Four weeks after residents, politicians andmembers of health workers’ unions called on theHunter community toopposea plan for a public-private funding model for the new Maitland Hospital, Hunter New England Health has unveiled more detailed plans for the facility.
Chief executive Michael DiRienzo said HNEH waskeen to assure the people of the Lower Hunter that the $400million-plus complex at Metford wouldhave more and improved services than the existing hospital, along with state-of-the-art medical equipment.
He emphasised that the promised services would be delivered regardless of the funding model and that public patients would receive free healthcare as they did now at the existing Maitland Hospital.
Mr DiRienzo also acknowledged community fears about the proposed public-private partnership.
He said the PPP model would only proceed if it presented value for money for the government and enhanced the services available to patients.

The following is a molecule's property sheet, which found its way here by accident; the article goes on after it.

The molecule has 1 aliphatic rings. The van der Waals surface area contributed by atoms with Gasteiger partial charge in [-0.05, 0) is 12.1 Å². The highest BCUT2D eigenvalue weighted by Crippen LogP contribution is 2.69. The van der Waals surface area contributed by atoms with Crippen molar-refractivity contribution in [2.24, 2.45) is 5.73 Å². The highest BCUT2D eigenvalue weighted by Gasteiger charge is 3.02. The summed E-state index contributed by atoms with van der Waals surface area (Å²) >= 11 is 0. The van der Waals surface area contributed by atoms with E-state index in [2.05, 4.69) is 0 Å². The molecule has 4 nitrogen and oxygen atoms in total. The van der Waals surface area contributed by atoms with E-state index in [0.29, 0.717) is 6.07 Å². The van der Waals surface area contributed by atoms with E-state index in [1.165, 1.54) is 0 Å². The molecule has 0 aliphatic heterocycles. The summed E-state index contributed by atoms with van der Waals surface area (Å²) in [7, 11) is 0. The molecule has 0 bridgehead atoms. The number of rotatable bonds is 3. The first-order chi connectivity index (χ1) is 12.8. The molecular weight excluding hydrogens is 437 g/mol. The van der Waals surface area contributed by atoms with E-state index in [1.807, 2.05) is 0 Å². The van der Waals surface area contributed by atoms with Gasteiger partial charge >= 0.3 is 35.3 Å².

He also stressed that a PPP was far from a certainty and acknowledged that there was a great deal of resistance to privatisation.
The Nurses and Midwives Association and the Health Services Union organised a public rally against the privatisation plan last month.
Mr DiRienzo saidthat doctors, nurses and allied health workers had a myriad of questions about the new hospital and its funding model.
These related to jobs, patient-to-staff ratios, standards of care and patient wellbeing.
Mr DiRienzo assured Fairfax Media that HNEH would remain transparent, consultative, and ensure all parties were given the opportunity to have a voice.
He said patient care would be far from compromised under a public private partnership, with more funding leading to more services and the ability to improve quality and safety.
While the community andhealth workers want more clarity about specifics such as bed numbers, HNEHcontinues to say the development is still in the planning stages.
Maitland is a bustling regional hub and a major city, but we are also a tight knit community. We want to be informed. We want to have our say. And we want a voice.
We are the ones for whom this hospital is a matter of life and death. Not the bureaucrats in Sydney.
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